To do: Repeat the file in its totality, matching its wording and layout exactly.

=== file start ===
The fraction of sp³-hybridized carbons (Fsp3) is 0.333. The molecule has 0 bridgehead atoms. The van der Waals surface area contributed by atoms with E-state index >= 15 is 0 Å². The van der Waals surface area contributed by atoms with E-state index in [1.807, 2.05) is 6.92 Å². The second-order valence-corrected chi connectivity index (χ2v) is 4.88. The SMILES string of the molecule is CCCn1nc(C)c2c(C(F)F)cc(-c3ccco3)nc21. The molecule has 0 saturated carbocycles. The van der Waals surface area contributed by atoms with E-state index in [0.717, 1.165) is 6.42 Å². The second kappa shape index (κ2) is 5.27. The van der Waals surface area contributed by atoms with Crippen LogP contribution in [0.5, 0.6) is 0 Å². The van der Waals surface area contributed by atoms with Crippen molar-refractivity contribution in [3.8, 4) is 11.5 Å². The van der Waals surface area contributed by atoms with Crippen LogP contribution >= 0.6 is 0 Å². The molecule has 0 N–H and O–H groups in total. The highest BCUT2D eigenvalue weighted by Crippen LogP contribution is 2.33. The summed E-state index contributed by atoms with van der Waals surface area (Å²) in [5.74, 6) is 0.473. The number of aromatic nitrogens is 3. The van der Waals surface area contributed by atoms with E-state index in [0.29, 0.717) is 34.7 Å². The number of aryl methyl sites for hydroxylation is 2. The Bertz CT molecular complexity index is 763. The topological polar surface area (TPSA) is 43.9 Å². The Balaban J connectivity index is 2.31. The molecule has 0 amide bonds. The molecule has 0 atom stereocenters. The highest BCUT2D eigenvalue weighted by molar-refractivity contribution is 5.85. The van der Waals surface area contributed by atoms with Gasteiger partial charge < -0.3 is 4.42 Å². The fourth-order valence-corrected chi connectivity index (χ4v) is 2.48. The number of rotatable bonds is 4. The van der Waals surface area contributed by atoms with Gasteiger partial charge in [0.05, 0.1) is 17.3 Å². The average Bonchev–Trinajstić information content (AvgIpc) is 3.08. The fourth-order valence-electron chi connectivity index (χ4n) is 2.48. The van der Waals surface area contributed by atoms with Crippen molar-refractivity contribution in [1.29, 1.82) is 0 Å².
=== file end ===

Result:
The fraction of sp³-hybridized carbons (Fsp3) is 0.333. The molecule has 0 bridgehead atoms. The van der Waals surface area contributed by atoms with E-state index >= 15 is 0 Å². The van der Waals surface area contributed by atoms with E-state index in [1.807, 2.05) is 6.92 Å². The second-order valence-corrected chi connectivity index (χ2v) is 4.88. The SMILES string of the molecule is CCCn1nc(C)c2c(C(F)F)cc(-c3ccco3)nc21. The molecule has 0 saturated carbocycles. The van der Waals surface area contributed by atoms with E-state index in [0.717, 1.165) is 6.42 Å². The second kappa shape index (κ2) is 5.27. The van der Waals surface area contributed by atoms with Crippen LogP contribution in [0.5, 0.6) is 0 Å². The van der Waals surface area contributed by atoms with Crippen molar-refractivity contribution in [3.8, 4) is 11.5 Å². The van der Waals surface area contributed by atoms with Crippen LogP contribution >= 0.6 is 0 Å². The molecule has 0 N–H and O–H groups in total. The highest BCUT2D eigenvalue weighted by Crippen LogP contribution is 2.33. The summed E-state index contributed by atoms with van der Waals surface area (Å²) in [5.74, 6) is 0.473. The number of aromatic nitrogens is 3. The van der Waals surface area contributed by atoms with E-state index in [0.29, 0.717) is 34.7 Å². The number of aryl methyl sites for hydroxylation is 2. The Bertz CT molecular complexity index is 763. The topological polar surface area (TPSA) is 43.9 Å². The Balaban J connectivity index is 2.31. The molecule has 0 amide bonds. The molecule has 0 atom stereocenters. The highest BCUT2D eigenvalue weighted by molar-refractivity contribution is 5.85. The van der Waals surface area contributed by atoms with Gasteiger partial charge < -0.3 is 4.42 Å². The fourth-order valence-corrected chi connectivity index (χ4v) is 2.48. The number of rotatable bonds is 4. The van der Waals surface area contributed by atoms with Gasteiger partial charge in [0.05, 0.1) is 17.3 Å². The average Bonchev–Trinajstić information content (AvgIpc) is 3.08. The fourth-order valence-electron chi connectivity index (χ4n) is 2.48. The van der Waals surface area contributed by atoms with Crippen molar-refractivity contribution in [1.29, 1.82) is 0 Å².